I understand they may do this, but can’t agree with it. On various sides of my own lineage I’d have the Irish murthering the English/Norman/Flemish who were trying to conquer the French/Irish who all hate the Vikings, Romans, Gauls, Teutons, etc etc. How do you measure how far back ’you’ go to decide who you forgive and who you hate, and why you should let that take up any time in your day to day existence, when in fact the people you’re focused on disliking have actually done nothing to you directly, or your country directly, for, say, the last 50 years, possibly your entire life time (though, I grant, post WWII Middle East is a bit closer in the timeline and filled with fighting).

I understand there’s plenty of history in the Middle East (and in the world at large), an excessive amount in fact. Who to dislike for overruning Syria, the Medes? The Hittites? The Egyptians? The Persians? The Alexandrian Greeks? The successor princes? The Romans? The Arabs? The crusaders? The turks? The British? Where do you decide your hatred needs to extend back to? Ah, okay, we’ll skip the guys who are now unrecognizable in modern day (though their genes probably live on, and probably in you) and hate the ones who still claim the racial, national names or religion of past oppressors.

History is a wonderful thing, knowing where you come from, wonderful thing, trying to get revenge for losing a herd of goats in 800 B.C., not such a great idea.
At this point their history lines are tangled, and given the way oral tradition operates, and a fair amount of written history as well, fictional accounts of injustices and triumphs span over the centuries.

They can go on fighting over that I suppose, but, short of satisfying slaughter of the descendents of the ’house that oppressed my house’ how do you ever redress the things of the past to anyone’s satisfaction? How do you get retribution or restitution for the loss of the goat herd 2806 years ago?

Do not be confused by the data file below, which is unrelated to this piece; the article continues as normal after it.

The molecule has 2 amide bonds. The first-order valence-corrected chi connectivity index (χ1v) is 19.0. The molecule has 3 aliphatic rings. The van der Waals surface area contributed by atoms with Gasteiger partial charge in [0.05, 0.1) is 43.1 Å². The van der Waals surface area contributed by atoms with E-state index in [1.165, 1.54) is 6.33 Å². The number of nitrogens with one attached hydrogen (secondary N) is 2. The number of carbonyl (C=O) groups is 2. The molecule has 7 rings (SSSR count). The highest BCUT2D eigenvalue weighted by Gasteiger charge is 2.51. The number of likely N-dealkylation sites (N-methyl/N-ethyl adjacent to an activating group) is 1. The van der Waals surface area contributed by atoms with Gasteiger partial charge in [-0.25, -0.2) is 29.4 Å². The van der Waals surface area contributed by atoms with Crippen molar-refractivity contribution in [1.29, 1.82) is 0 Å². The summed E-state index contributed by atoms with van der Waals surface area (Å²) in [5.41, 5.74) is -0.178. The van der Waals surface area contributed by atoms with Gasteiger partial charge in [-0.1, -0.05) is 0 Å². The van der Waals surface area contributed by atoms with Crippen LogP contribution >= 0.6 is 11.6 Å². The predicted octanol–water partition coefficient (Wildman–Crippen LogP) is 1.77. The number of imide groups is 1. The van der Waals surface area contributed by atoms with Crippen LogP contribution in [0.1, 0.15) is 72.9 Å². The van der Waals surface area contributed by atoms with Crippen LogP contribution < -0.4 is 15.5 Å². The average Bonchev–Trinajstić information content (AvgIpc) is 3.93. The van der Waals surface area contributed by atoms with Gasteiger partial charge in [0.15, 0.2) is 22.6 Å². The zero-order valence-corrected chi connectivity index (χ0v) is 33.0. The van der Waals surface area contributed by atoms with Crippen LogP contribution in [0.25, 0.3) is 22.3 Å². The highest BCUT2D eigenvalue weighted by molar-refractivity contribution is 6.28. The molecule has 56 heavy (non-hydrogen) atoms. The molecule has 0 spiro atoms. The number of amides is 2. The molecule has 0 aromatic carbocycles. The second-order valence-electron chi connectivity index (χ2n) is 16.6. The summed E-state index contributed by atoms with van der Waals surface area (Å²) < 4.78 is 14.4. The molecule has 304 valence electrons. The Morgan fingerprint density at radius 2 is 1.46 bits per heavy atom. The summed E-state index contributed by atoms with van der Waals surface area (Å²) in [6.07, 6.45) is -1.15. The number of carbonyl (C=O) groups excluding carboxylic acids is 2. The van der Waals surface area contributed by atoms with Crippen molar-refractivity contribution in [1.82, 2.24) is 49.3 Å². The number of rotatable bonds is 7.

Yes, I’ve trivialized it, but not everyone’s loss was ’great’, not all injustice was significant. Yet even if you understand it, you can’t hope to ’fix’ it, because there is no fixing, there’s no diplomatic method that’s reasonable for, say, modern Lebanese Christians to make up to modern Palestinian Arabs who’s family ancestors died in the sack of Muslim Jerusalem during the 1st Crusade!
At some point you just have to MOVE ON and stop seeking justice, vengence, restitution and retribution for the sins or victories of your great great great great grandfathers.

What’s more, most of the religions the occupants adhere to probably preach forgivness....don’t see it much though, and yet they’ll kill each other for their religions, which they themselves don’t obey while they’re practicing this very same killing. Which God is it that says go ahead and kill as many people as possible? Kali? Mars? Odin? Huitzilopochtli? Wrong region of the world for those gods, isn’t it?

So, what’s to understand, that they’re going to demand satisfaction for past wrongs that can’t or won’t be given, from people who probably (in your 1400 year old case certainly) had nothing to do with it? Am I supposed to accept this as a reasonable and rational position to start diplomatic bargaining from?
 
Written By: looker
URL: http://
In the podcast, Jon Henke countered with an argument similar to the one that McQ is taking up in today’s post: we have nothing to lose by trying.